The Numbers Behind My Achieving Financial Independence
This has been a big accomplishment for me because back in 2012 I decided that I wanted to get a hold of my finances. I started with YNAB, got directed to a few wonderful blogs/forums and realized that I didn’t have to follow anyone else’s path to early retirement.
I started out with nearly $180k in debt consisting of credit cards and student loans. I had another $250k in mortgage debt that I owed on a condo I owned in San Diego. By 2013 I had a net worth of a little under $50k and only $120k left in debt. I sold the condo and broke even on that transaction.My NW in comparison to my student loans.
One of my favorite books and websites was and is Jacob Lund Fisker’s. Reading his writing made me realize that an intentional lifestyle design was critical to my success. I learned that in order to achieve my goal I needed to live a life that made sense not only to me but was globally sustainable – which means that if everyone else decided to do the same thing it would improve the world and not drain it.
I have now reached the point where my investments can generate a passive income that would cover my basic overhead. And that sentence is my definition of financial independence. As a matter of fact, that’s when a business is considered successful, when it can cover its overhead. And I view myself as the CEO of my personal finances.My basic monthly expenses. I would need ~$300k invested in order to generate this income passively.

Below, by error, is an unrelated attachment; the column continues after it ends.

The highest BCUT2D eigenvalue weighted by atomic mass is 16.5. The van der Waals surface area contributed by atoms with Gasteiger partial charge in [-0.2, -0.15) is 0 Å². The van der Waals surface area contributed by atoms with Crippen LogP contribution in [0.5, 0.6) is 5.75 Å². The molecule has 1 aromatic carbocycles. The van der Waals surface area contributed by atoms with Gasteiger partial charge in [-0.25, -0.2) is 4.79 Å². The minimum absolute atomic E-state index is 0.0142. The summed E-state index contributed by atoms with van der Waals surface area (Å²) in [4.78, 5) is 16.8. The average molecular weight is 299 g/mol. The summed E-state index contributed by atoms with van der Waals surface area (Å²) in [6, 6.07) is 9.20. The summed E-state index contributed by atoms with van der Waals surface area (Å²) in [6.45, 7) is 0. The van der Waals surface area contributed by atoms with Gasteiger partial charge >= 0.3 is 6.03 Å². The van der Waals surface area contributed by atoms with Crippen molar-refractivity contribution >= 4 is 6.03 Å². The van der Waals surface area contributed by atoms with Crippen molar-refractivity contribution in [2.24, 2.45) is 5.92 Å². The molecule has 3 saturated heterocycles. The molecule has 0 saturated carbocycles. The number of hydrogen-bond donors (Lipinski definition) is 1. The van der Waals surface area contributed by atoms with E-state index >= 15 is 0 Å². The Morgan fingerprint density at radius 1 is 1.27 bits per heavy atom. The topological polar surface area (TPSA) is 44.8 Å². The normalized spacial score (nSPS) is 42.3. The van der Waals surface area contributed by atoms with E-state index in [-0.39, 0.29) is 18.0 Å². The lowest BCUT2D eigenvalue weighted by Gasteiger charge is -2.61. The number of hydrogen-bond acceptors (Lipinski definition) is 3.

In the above snippet from my google spreadsheets I have my overhead calculated at $1,023 per month or $12,300/yr. This is what I would need if I decided to stop generating any more money from a job. The $200/mo is how much health insurance would cost me from my State’s health insurance exchange.
I would like to maintain my board certification in case I decided to still moonlight, teach or volunteer as a doc. I calculated that at around $50/mo.
I have a paid off condo which has ongoing expenses, totaling $393/mo. This is a nice little inflation hedge for me. If I were renting and inflation got out of control I would be hurt because I am operating off of a ‘fixed income’.
How come my fun-categories look like I became a monk? Well, I’m trying to cover my basic monthly expenses. I don’t care to have money set aside for dining out, socializing, movies, traveling etc. If I want to do those things I can always generate some side income either through moonlighting or a business or other means. I think Thunder From Down Under is having a casting call in Los Angeles next month.
So I would need about $12,300/yr to run my household. The ‘4% WR’ in that spreadsheet is what I think my investments can generate. Most diversified wall street investments can passively generate around 4% per year, net. So, if I need $12,300/yr I would need to have a little over $307,000 invested.
Don’t like wall street? Don’t trust the market? I could also keep that money in cash. If I have another 50 years to live then I would need $615,000 under my mattress or in a savings account. The only problem with this method is that inflation tends to chew off some value from your savings. The other option would be to buy a rental property that will net me $12,300/yr. Or buy a business that will earn me $12,300/yr. You get the picture. The latter 2 options are much more inflation protected.
How much do you think your basic monthly expenses are? Take a quick guess.
How much would you need saved & invested in order to cover it?